Featuring America's Home Inspector: Nationally Syndicated Columnist, Barry Stone

Dear Barry:  We bought our home about 6 months ago, and now we are stuck with a bundle of problems that were concealed by the sellers, dismissed by the agent, and overlooked by our home inspector. Unfortunately, our agent was also the listing agent for the sellers, who happen to be her personal friends, and she also selected the person who did our home inspection. The main problem with the house is ground water seepage into the basement. The seller disclosed that there used to be a drainage problem that was corrected, but they provided no documentary proof of the alleged repairs. When we first looked at the property, we noticed a musty smell and pointed this out to the agent. She said, “I’ve been an agent for a long time. This just smells like an old basement, not a moldy one, and I know the difference….” She also persuaded us to buy the property “as-is” so that the sellers would accept our offer. After moving in, we discovered that the basement carpet was wet. When we removed it, we found mold and rot on the baseboards. We have also learned that the sellers hired a contractor to dry out the carpet and repaint the basement before we bought it. The costs to correct the drainage, repair the water damage, and eliminate the mold are very high. What can we do?  Patrick

Dear Patrick:  If you had written to me during the course of the transaction and said, “Dear Barry, We are buying a home that has musty odors, the dual agent (who is a friend of the sellers) says this is not a problem, the agent has chosen our home inspector, and the agent is persuading us to buy the home as-is,” I would have told you the following: “The agent is representing the interests of the sellers only. You need someone to represent you, which means find an agent of your own to help you negotiate.” I would also have advised you to hire your own home inspector, not an inspector who was chosen by an agent with an apparent bias.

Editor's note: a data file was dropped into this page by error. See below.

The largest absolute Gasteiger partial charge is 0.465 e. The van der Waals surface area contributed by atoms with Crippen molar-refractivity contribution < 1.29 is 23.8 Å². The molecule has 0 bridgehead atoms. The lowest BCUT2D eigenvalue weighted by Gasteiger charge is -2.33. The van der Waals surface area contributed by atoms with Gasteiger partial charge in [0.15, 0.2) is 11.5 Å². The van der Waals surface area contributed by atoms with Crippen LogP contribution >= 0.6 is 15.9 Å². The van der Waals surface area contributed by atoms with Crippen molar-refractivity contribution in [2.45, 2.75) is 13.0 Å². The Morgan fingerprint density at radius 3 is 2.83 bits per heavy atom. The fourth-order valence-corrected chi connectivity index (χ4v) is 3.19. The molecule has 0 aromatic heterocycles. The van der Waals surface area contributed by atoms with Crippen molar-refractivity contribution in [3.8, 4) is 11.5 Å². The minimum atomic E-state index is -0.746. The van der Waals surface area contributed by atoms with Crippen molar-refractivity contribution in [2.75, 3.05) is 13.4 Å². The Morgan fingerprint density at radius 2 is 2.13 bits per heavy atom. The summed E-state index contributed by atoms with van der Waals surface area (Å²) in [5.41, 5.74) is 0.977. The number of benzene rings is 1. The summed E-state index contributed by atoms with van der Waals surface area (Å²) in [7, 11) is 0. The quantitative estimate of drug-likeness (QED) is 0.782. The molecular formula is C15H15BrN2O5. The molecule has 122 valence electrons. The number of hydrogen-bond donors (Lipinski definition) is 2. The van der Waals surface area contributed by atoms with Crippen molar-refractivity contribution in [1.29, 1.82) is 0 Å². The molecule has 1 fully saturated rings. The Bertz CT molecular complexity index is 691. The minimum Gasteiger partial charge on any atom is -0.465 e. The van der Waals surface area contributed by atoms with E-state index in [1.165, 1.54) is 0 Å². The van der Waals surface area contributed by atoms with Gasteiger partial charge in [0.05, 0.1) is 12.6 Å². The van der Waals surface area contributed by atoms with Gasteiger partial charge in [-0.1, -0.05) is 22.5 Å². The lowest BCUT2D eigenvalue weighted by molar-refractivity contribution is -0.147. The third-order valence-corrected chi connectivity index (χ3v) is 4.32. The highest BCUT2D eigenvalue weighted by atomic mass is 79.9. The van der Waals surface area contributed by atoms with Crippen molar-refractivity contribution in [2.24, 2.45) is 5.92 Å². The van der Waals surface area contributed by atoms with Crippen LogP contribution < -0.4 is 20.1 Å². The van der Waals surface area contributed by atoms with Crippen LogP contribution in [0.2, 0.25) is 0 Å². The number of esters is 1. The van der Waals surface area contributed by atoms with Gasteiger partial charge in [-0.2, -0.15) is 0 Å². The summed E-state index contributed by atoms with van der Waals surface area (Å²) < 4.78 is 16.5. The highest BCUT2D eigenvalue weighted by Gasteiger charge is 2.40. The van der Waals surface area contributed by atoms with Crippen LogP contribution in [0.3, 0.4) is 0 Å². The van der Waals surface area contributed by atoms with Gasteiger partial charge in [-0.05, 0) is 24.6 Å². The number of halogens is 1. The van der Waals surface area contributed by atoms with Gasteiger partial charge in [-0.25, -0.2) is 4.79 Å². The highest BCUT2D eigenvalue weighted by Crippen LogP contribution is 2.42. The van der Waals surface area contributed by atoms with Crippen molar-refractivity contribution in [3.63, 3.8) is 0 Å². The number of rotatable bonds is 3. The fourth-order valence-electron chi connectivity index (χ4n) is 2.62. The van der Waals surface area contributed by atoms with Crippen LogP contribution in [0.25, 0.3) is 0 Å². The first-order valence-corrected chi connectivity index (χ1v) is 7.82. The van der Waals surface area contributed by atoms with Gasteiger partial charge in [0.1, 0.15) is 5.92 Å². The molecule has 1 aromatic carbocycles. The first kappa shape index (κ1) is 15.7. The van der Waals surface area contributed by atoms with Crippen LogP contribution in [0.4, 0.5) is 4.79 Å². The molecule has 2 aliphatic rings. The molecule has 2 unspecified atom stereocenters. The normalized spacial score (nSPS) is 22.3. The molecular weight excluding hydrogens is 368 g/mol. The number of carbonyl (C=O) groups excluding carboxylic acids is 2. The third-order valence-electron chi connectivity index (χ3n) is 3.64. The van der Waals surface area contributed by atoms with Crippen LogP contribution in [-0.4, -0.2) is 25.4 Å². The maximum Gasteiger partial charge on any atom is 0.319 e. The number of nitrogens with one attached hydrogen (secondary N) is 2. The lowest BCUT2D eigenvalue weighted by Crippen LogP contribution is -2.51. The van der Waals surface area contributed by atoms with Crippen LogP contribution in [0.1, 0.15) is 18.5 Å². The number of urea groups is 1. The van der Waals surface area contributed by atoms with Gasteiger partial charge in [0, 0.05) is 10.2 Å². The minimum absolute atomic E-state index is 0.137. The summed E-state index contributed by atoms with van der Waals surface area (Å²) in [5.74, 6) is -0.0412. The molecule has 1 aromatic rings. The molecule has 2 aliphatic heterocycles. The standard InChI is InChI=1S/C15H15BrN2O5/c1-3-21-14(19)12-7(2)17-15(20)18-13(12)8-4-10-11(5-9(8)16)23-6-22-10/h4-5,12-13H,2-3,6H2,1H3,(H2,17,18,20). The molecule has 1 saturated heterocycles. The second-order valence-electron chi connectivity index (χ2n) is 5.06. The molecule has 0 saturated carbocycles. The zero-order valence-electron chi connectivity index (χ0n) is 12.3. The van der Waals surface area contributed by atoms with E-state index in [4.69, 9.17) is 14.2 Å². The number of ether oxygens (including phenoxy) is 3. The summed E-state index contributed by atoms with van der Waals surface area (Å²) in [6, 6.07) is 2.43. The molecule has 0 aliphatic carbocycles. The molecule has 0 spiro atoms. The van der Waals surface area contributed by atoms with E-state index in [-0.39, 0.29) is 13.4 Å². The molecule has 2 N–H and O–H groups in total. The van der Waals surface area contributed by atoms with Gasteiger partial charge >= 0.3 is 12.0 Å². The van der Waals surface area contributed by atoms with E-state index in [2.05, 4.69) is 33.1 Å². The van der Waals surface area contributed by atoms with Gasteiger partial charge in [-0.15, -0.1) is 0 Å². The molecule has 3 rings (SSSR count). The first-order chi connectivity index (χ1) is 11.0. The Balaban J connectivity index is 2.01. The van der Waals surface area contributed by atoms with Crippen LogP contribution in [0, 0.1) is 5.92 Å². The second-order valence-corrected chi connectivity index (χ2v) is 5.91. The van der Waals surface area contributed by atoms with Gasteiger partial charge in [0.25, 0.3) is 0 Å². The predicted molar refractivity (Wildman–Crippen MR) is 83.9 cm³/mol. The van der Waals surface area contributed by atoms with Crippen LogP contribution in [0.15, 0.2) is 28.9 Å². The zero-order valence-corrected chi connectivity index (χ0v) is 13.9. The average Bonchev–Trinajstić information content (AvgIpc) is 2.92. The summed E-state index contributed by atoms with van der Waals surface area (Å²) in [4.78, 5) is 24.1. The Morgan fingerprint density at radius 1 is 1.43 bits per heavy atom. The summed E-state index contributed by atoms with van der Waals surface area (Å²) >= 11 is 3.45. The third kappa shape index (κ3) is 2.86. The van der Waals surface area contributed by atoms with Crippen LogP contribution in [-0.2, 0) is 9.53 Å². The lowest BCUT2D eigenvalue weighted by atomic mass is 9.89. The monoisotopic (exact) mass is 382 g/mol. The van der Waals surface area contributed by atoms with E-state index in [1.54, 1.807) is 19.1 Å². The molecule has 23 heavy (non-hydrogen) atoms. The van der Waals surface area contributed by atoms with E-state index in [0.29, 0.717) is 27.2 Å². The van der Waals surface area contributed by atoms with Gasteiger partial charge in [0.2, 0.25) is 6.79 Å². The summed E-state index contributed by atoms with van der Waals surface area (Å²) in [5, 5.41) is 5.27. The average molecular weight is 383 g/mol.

Agents know which home inspectors are the most qualified and thorough. An agent who is more interested in the commission check than doing what is right will recommend inspectors who disclose fewer defects. To those agents, the best inspectors are known as “deal killers.”

My advice is two-fold. First, have your home re-inspected by a qualified professional who has many years of experience and a reputation for thoroughness as an inspector. Whether the agent’s home inspector is liable depends on whether there were visible defects that were within the scope of a home inspection, as defined by industry standards. Call several real estate offices and ask who are the most nit-picky inspectors in the area.

Second, get some advice from a real estate attorney regarding your available options for redress against the sellers and the agent for nondisclosure, and against the home inspector for professional negligence. Certified letters on legal stationary should alert all parties that you are very serious about this matter.